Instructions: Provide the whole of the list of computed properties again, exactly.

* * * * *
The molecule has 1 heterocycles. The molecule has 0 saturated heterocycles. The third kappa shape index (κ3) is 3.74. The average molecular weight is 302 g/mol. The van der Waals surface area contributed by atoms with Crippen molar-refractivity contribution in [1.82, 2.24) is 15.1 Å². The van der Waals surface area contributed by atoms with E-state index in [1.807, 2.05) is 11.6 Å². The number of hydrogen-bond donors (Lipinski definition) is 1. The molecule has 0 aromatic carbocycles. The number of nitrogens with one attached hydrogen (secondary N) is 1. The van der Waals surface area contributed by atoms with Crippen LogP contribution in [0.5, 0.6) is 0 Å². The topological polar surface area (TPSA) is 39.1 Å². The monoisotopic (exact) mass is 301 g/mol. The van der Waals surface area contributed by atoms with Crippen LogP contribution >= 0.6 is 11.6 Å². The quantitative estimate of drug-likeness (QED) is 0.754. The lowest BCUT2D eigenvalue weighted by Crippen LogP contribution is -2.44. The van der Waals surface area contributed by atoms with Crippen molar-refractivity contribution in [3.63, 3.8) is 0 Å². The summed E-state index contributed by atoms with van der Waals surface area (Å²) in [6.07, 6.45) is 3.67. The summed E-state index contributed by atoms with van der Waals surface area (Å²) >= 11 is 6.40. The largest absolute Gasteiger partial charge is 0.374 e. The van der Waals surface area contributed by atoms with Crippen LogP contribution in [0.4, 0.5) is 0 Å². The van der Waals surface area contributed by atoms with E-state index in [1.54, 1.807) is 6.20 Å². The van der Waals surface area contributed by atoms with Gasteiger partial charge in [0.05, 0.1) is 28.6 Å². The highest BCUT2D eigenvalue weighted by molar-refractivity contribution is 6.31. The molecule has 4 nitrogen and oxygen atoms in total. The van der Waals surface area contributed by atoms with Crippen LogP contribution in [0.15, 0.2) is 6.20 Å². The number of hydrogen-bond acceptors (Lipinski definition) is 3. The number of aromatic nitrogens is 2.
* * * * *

The molecule has 1 heterocycles. The molecule has 0 saturated heterocycles. The third kappa shape index (κ3) is 3.74. The average molecular weight is 302 g/mol. The van der Waals surface area contributed by atoms with Crippen molar-refractivity contribution in [1.82, 2.24) is 15.1 Å². The van der Waals surface area contributed by atoms with E-state index in [1.807, 2.05) is 11.6 Å². The number of hydrogen-bond donors (Lipinski definition) is 1. The molecule has 0 aromatic carbocycles. The number of nitrogens with one attached hydrogen (secondary N) is 1. The van der Waals surface area contributed by atoms with Crippen LogP contribution in [0.5, 0.6) is 0 Å². The topological polar surface area (TPSA) is 39.1 Å². The monoisotopic (exact) mass is 301 g/mol. The van der Waals surface area contributed by atoms with Crippen LogP contribution >= 0.6 is 11.6 Å². The quantitative estimate of drug-likeness (QED) is 0.754. The lowest BCUT2D eigenvalue weighted by Crippen LogP contribution is -2.44. The van der Waals surface area contributed by atoms with Crippen molar-refractivity contribution in [3.63, 3.8) is 0 Å². The summed E-state index contributed by atoms with van der Waals surface area (Å²) in [6.07, 6.45) is 3.67. The summed E-state index contributed by atoms with van der Waals surface area (Å²) >= 11 is 6.40. The largest absolute Gasteiger partial charge is 0.374 e. The van der Waals surface area contributed by atoms with Crippen LogP contribution in [0.4, 0.5) is 0 Å². The van der Waals surface area contributed by atoms with E-state index in [1.54, 1.807) is 6.20 Å². The van der Waals surface area contributed by atoms with Gasteiger partial charge in [0.05, 0.1) is 28.6 Å². The highest BCUT2D eigenvalue weighted by molar-refractivity contribution is 6.31. The molecule has 4 nitrogen and oxygen atoms in total. The van der Waals surface area contributed by atoms with Crippen LogP contribution in [0.15, 0.2) is 6.20 Å². The number of hydrogen-bond acceptors (Lipinski definition) is 3. The number of aromatic nitrogens is 2.